Erasing the memory of T cells may reverse the symptoms of vitiligo. This follows the results of a study on the treatment of vitiligo conducted by a research team from the Faculty of Medicine at the University of Massachusetts recently published in the journal “Science Translational Medicine”.
Vitiligo is an autoimmune condition which occurs when the T cells attack and destroy the skin cells responsible for pigmentation, resulting in the appearance of white patches.
In some cases, depigmentation reoccurs after repigmentation of these patches has been achieved with the different therapeutic alternatives used to treat vitiligo. This was precisely what led researchers from Massachusetts to analyse the activity of a type of T cells called resident memory T cells (or TRM), which they thought were responsible for the recurrence of depigmentation.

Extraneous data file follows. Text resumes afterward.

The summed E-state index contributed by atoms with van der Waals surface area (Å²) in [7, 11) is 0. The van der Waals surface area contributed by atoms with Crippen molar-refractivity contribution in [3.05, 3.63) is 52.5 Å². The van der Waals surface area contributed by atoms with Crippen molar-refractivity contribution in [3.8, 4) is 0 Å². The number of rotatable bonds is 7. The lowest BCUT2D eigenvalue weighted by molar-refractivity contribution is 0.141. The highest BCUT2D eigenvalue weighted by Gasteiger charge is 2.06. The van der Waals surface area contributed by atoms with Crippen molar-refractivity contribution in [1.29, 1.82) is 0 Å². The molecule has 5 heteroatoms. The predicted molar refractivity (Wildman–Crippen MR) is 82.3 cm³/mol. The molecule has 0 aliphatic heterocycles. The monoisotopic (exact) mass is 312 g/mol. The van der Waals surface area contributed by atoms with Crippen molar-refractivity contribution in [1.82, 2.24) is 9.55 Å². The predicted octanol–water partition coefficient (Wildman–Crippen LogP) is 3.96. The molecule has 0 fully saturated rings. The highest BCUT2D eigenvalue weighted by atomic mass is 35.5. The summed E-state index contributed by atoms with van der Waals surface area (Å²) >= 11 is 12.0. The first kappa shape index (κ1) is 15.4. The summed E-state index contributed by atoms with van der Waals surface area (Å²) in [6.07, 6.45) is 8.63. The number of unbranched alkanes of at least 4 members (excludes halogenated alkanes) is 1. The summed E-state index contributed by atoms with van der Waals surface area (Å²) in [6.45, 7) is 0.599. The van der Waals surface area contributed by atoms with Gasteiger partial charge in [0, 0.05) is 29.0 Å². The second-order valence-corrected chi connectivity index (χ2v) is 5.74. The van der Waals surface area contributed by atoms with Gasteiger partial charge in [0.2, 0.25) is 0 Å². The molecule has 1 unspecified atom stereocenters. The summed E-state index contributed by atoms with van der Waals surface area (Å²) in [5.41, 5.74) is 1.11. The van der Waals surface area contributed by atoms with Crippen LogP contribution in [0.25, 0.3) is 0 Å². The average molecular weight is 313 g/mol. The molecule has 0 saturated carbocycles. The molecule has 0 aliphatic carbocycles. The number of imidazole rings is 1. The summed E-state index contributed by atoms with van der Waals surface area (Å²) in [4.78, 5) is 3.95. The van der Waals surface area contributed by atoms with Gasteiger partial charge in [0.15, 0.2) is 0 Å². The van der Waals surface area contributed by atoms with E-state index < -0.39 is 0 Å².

Jillian Richmond and her team analysed the lesions which vitiligo patients presented and found that they contained TRM that expressed components of an interleukin-15 (IL-15) receptor, an immune signalling molecule.
In their research, they administered an antibody that targets the IL-15 receptor to mice with established vitiligo for two weeks and observed that the treatment restored their pigmentation for the next two months.
This research could open up a new line in the treatment of vitiligo, a condition which affects between 1 and 2% of the world’s population.
The therapeutic alternatives currently include combinations of oral and topical photosensitizers, and pigmentation regulators with phototherapy.